In 2001, Garrett attempted career suicide by going to college and later getting a “real job.” Over the course of the next ten years, he would flee incompetence and inept management by going from larger companies to small and from stagnant to startup & high growth. He has worked in scientific research, medical devices, railroad, construction, warehousing, printing, hedge fund, legal, tax, photography, agriculture, petroleum, broadcasting, debt collection, real estate, healthcare, supply chain, logistics, consulting, venture capital, software, manufacturing, metals, packaging, aerospace, aviation and hospitality industries. Garrett’s career has taken him into a variety of executive roles. He has worked on one hand for internationally acclaimed scientists and business leaders that hail from the finest business schools in North America. On the other hand, he has worked for an individual that read Hitler’s “Mein Kampf”, agreed with it, and implemented his management methods and another who looked at porn for 87.5% of the work day (Hitler and porn Directors were only disclosed after he left the company). He had a stint working for Indians from New Delhi. Garrett referred to it as an “employment relationship” – the VP of HR made it clear the company approach was that of “acquiring wage slaves.”
In 2010, aviation reared its head again. With the bequeathment of the 1947 Piper PA-11, a host of silly and odd adventures began – flying an airplane without a radio, lights or an electrical system all over the East Coast and out to the Rockies – at a pace slower than a car – and more often in not in some form of bad weather. As if that wasn’t enough, Garrett decided to purchase a 1941 Piper J-3 that had been damaged in a thunderstorm and fix it in his garage. With test flights in 2012 and final sale in 2013, the project was a success – in that the airplane flew. However, the project confirmed the old adage “It takes two things to get an airplane off the ground: airspeed and money.”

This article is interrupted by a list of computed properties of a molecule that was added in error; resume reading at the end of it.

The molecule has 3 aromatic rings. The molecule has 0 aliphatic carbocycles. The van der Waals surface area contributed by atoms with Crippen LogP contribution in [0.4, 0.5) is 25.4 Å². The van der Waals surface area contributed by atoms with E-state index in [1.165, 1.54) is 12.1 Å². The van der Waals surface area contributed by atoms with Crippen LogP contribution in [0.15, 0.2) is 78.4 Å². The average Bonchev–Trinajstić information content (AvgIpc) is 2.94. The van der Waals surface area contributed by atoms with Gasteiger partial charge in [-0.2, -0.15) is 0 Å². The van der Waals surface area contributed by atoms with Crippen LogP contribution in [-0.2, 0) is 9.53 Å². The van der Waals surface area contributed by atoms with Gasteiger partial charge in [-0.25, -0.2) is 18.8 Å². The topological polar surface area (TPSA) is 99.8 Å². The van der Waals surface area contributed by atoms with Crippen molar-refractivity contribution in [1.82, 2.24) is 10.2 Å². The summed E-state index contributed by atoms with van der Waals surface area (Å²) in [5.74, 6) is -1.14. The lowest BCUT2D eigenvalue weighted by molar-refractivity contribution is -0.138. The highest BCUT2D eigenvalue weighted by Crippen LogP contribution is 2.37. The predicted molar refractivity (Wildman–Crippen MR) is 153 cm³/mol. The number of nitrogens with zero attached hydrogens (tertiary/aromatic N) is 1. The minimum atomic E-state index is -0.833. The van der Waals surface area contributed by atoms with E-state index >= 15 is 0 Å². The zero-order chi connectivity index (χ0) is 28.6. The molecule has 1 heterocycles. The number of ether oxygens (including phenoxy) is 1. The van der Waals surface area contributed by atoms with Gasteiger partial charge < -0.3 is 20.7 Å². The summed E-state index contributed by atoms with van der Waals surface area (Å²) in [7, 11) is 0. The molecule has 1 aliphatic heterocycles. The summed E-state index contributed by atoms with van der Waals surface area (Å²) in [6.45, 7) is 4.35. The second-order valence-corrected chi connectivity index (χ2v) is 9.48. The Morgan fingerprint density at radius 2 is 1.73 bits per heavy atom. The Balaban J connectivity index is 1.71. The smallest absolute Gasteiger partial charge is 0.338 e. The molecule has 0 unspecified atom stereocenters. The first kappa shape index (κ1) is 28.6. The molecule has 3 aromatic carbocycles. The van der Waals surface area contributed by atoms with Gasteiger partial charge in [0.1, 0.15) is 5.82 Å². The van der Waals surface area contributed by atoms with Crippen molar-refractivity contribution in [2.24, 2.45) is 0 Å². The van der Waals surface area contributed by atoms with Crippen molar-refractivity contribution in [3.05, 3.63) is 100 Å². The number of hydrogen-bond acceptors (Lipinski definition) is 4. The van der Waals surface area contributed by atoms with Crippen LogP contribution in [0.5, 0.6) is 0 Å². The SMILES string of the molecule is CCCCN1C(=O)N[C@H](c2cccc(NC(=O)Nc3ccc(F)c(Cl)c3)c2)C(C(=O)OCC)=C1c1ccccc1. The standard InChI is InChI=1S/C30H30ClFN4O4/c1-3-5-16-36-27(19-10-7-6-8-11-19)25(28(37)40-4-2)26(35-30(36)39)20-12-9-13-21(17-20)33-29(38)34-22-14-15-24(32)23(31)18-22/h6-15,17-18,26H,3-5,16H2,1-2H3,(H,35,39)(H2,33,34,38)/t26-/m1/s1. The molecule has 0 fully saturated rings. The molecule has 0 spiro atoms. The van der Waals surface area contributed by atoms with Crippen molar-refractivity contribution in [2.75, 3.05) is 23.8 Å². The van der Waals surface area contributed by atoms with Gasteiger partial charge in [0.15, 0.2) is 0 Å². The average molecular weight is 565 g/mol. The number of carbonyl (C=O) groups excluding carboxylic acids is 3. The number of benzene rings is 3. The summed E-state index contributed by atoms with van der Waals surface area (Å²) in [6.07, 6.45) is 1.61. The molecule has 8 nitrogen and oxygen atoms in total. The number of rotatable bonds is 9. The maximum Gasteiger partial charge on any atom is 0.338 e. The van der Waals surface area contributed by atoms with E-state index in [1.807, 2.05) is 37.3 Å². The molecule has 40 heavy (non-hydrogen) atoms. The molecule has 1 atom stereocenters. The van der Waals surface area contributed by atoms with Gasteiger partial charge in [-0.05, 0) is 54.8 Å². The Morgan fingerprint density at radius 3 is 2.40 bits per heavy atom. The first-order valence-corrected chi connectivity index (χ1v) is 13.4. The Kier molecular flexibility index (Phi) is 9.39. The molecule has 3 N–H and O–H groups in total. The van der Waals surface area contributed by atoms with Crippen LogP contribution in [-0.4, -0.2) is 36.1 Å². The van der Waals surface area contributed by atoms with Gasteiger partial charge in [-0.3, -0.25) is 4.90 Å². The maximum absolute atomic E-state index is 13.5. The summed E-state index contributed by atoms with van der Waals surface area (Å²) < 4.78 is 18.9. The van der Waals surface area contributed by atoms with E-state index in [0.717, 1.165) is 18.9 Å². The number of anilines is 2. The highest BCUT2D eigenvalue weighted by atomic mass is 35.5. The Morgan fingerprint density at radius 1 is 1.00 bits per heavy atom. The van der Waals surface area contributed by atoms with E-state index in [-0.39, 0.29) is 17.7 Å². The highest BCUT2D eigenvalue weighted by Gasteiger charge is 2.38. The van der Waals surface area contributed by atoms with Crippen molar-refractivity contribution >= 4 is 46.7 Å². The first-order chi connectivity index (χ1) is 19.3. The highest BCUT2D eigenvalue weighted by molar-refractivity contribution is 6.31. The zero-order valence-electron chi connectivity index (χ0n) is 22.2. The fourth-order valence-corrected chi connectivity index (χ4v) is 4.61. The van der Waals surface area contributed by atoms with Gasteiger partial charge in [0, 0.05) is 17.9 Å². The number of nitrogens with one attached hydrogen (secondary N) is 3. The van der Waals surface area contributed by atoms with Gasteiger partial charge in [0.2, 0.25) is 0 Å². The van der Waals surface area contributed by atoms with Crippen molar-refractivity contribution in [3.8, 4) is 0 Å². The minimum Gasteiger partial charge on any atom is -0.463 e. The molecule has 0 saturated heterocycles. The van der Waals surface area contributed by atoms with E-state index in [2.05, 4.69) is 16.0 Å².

In 2011, the perennial malaise of employment reached physiologically dangerous levels and Mr. Fisher launched FinanceSolutions LLC – a turnaround, CFO services and hedge fund firm. In 2012, he finally decided to listen to the array of his English teachers and professors that said he should be a writer and started work on The Human Theory of Everything. In 2013, he fled the parochial confines of the East Coast and secluded himself in an enclave of intellectual achievement in the Colorado Rockies (that monastic mountain thing resurfaces). There, he is working on a number of projects – including the Institute for Economic Innovation, formation of two hedge funds, another book, and serving as CFO and shareholder of a handful of highly interesting startup ventures. As for what he future holds, its a toss up between moving higher up the valley (where it snows so much he couldn’t leave), moving into…..er….purchasing real estate in the elitist/condescending neighborhood he lives in, or moving into his truck and becoming a bum. If he had his way, he would purchase a high mountain valley in (the German-speaking section of) Switzerland, build a wall, deny entry to all but the intellectuals, and write books all day.